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February 22, 1999


By CBR Staff Writer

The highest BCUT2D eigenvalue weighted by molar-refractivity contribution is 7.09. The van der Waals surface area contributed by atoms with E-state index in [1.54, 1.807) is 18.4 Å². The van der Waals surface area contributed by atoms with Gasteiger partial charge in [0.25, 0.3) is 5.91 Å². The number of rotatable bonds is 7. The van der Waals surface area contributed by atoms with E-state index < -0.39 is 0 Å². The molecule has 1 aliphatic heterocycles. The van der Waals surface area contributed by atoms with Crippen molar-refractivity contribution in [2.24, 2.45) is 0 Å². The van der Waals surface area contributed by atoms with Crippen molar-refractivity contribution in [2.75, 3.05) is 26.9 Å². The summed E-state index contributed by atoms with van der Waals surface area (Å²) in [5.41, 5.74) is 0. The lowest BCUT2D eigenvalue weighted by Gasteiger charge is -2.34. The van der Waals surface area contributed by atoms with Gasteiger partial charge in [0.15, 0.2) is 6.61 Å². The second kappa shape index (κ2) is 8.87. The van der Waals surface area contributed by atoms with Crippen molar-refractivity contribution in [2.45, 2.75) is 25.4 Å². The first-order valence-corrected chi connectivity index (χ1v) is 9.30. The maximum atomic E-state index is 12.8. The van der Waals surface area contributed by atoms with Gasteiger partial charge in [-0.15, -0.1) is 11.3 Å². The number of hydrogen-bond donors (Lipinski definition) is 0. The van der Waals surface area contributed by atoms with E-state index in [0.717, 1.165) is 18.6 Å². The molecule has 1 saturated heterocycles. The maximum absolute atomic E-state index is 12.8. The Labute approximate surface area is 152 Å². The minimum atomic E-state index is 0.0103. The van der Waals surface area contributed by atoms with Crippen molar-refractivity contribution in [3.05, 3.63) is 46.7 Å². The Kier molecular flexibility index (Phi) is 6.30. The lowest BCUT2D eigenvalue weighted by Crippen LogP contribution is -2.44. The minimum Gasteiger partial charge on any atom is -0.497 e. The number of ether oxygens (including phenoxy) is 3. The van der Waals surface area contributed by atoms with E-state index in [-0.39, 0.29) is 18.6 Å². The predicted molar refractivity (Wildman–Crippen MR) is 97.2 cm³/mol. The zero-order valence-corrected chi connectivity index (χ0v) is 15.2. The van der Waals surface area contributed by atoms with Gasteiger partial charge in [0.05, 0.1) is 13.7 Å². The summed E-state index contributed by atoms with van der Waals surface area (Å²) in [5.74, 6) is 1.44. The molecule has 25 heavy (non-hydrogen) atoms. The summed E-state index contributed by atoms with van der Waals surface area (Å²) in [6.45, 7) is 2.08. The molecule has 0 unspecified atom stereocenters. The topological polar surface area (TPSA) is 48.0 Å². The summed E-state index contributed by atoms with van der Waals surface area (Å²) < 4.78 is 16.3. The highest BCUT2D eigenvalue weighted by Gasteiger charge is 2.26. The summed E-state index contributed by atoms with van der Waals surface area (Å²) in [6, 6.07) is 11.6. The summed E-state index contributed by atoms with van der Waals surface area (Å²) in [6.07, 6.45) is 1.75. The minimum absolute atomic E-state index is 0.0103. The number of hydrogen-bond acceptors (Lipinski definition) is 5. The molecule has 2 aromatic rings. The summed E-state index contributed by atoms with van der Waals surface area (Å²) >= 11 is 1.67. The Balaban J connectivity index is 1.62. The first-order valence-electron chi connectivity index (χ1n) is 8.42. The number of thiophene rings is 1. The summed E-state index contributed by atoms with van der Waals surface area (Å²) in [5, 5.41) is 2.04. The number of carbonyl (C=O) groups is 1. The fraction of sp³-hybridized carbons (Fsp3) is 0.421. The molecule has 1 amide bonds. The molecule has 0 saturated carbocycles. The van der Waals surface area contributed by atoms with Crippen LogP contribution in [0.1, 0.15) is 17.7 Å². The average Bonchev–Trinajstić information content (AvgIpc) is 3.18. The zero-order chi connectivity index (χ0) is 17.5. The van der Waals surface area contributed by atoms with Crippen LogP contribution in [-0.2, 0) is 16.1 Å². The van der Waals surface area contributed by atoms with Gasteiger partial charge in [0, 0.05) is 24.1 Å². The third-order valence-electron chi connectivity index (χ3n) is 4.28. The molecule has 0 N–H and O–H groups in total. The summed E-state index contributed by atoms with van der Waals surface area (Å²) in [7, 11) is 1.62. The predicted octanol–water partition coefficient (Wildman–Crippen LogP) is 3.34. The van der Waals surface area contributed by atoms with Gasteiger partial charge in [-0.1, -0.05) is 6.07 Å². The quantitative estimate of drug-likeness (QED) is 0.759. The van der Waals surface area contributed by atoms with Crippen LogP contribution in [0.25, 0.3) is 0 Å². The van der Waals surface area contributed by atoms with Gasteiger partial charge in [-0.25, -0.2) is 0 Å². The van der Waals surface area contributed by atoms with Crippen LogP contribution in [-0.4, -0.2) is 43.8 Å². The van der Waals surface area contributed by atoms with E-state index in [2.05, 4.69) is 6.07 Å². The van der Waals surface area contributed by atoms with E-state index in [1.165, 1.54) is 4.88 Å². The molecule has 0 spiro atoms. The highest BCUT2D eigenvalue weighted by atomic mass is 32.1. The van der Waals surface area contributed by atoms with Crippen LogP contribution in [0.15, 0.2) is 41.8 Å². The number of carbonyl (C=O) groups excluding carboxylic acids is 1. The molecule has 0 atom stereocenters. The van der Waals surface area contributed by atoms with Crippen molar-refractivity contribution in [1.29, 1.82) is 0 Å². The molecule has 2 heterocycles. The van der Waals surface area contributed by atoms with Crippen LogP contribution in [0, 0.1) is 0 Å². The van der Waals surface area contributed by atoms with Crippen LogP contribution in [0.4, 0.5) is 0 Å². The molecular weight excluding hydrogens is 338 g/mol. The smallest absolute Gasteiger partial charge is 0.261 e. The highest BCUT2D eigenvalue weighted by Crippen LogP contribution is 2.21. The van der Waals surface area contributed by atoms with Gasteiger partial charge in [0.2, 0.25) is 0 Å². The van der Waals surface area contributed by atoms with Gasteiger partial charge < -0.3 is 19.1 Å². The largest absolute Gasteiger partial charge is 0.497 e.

As anticipated (CI No 3,601), Advanced Micro Devices Inc launched its AMD K6-III processor yesterday, a day in advance of Intel Corp’s official launch of the Pentium III. It claimed to have begun volume shipments of the 400-MHz part, with samples of the 450-MHz versions already going to its OEMs, including Compaq Computer Corp. AMD says that, using the Winstone 99 benchmark, the chip outperforms the widely-previewed Pentium III by one speed grade running business and consumer applications. Aside from its existing 3Dnow! graphics instruction set, positioned against Intel’s new Katmai instructions, AMD has added what it calls the TriLevel Cache design to the chip, which it says gives it the largest and fastest total system cache available for Windows-compatible desktop PCs. The addition of TriLevel boosts the K6-III’s performance levels so that a 450-MHz part will outperform a 500MHz Pentium III, says AMD, though the performance increase is only a significant one when comparing chips running at the same clockspeed. TriLevel Cache includes the standard 64KB of Level 1 cache, but also adds an internal full-speed backside 256KB Level 2 cache, and has a 100-MHz frontside bus to an optional external Level 3 cache on the Super7 motherboard of up to 1,024KB. That gives the K6-III a total of 320KB of combined L1 and L2 cache, more than any other x86 CPU, and up to 1,344Kb in total. No other x86-compatibles have the option of an external L3 cache on the motherboard. In comparison, the Pentium III has 32Kb of internal cache and up to 512Kb of half-speed external L2 cache, a total of 512Kb. AMD says its Level 2 cache also runs at full processor clock speeds, and that the design incorporates internal multiport caching, so that simultaneous 64-bit reads and writes of both the L1 and L2 caches are enabled. Compaq said it planned to use the new chips in a faster version of its Presario internet PCs. The 0.25 micron, 21.3m transistor parts are priced at $476 for the 450MHz part, and $284 for the $400MHz part, in quantities of 1,000. The prices are expected to come in under those of Intel.

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